It is a universal human experience that the vital force in the being is either extremely reactive to situations, particularly when it has a desire or craving to fulfill, or, if not given its desire, it can sulk or withdraw its energy and the being goes into a state of torpor or indolence, unwilling or unable to do anything productive, and in most cases, wasting time with distractions and various forms of mindless activity or entertainment.

The question then arises as to how to get the cooperation of the vital being in the yogic process, how to obtain the goodwill and support of the vital for achievement of the yogic aims, which require energy in order to be achieved. Some have tried to overpower the vital with will, but that tends not to succeed over the long-term. Some have tried providing satisfaction to the vital of its desires as long as a certain amount of energy is given to the pursuit of the yoga. This, too, has its drawbacks as a method. In order to address this issue, the Mother first provides an overview and analysis of the ways the vital reacts and what one should look for and understand about its nature.

The Mother observes: “All your troubles, depression, discouragement, disgust, fury, all, all come from the vital. It is that which turns love into hate, it is that which induces the spirit of vengeance, rancour, bad will, the urge to destroy and to harm. It is that which discourages you when things are difficult and not to its liking. And it has an extraordinary capacity for going on strike! When it is not satisfied, it hides in a corner and does not budge. And then you have no more energy, no more strength, you have no courage left. Your will is like… like a withering plant. All resentment, disgust, fury, all despair, grief, anger — all that comes from this gentleman. For it is energy in action.”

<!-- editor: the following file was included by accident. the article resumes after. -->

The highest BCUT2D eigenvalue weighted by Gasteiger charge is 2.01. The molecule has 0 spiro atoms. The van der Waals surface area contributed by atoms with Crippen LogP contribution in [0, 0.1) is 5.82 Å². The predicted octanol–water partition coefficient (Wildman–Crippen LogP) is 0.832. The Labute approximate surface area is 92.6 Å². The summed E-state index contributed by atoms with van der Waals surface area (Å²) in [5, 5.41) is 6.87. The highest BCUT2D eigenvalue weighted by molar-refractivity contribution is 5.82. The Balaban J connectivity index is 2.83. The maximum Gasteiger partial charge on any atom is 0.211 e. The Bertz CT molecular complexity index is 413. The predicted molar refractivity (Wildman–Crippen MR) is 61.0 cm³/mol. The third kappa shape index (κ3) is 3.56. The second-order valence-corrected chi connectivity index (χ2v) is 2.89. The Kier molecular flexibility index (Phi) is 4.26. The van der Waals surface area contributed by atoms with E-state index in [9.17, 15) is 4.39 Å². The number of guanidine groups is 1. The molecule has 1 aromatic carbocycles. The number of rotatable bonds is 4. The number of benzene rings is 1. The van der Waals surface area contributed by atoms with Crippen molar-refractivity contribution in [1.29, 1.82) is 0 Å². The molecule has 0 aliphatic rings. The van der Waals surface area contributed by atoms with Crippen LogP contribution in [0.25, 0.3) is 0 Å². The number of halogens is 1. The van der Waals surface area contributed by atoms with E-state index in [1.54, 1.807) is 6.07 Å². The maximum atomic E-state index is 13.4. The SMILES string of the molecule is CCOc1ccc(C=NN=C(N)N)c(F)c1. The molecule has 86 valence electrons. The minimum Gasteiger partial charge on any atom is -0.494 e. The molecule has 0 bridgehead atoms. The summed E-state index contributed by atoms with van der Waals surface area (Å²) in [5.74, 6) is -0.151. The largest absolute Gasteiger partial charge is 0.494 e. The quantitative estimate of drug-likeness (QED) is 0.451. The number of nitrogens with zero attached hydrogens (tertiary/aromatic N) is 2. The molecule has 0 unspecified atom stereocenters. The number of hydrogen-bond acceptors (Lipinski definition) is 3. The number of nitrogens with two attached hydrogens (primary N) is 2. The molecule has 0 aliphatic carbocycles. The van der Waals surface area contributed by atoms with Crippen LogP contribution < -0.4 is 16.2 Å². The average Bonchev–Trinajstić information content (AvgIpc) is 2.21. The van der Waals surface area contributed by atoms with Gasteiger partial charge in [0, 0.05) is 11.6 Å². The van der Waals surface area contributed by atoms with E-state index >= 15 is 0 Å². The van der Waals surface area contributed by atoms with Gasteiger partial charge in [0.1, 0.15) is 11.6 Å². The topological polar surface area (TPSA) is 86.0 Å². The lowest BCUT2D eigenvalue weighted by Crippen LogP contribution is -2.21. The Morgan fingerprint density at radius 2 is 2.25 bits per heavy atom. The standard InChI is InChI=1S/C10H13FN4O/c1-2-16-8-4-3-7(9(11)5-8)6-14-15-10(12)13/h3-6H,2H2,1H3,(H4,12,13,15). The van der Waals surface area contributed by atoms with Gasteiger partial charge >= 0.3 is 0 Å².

“Therefore it depends on which side it turns. And I tell you, it has a very strong habit of going on strike. That is its most powerful weapon: ‘Ah! you are not doing what I want, well, I am not going to move, I shall sham dead.’ And it does that for the least reason. It has a very bad character; it is very touchy and it is very spiteful — yes, it is very ill-natured. For I believe it is very conscious of its power and it feels clearly that if it gives itself wholly, there is nothing that will resist the momentum of its force. And like all people who have a weight in the balance, the vital also bargains: ‘I shall give you my energy, but you must do what I want. If you do not give me what I ask for, well, I withdraw my energy.’ And you will be flat as a pancake. And it is true, it happens like that.”

Sri Aurobindo and The Mother, Living Within: The Yoga Approach to Psychological Health and Growth, Disturbances of the Vital, Transforming the Vital, pp. 69-85

Author's Bio: 

Santosh has been studying Sri Aurobindo's writings since 1971 and has a daily blog at and podcast at He is author of 16 books and is editor-in-chief at Lotus Press. He is president of Institute for Wholistic Education, a non-profit focused on integrating spirituality into daily life.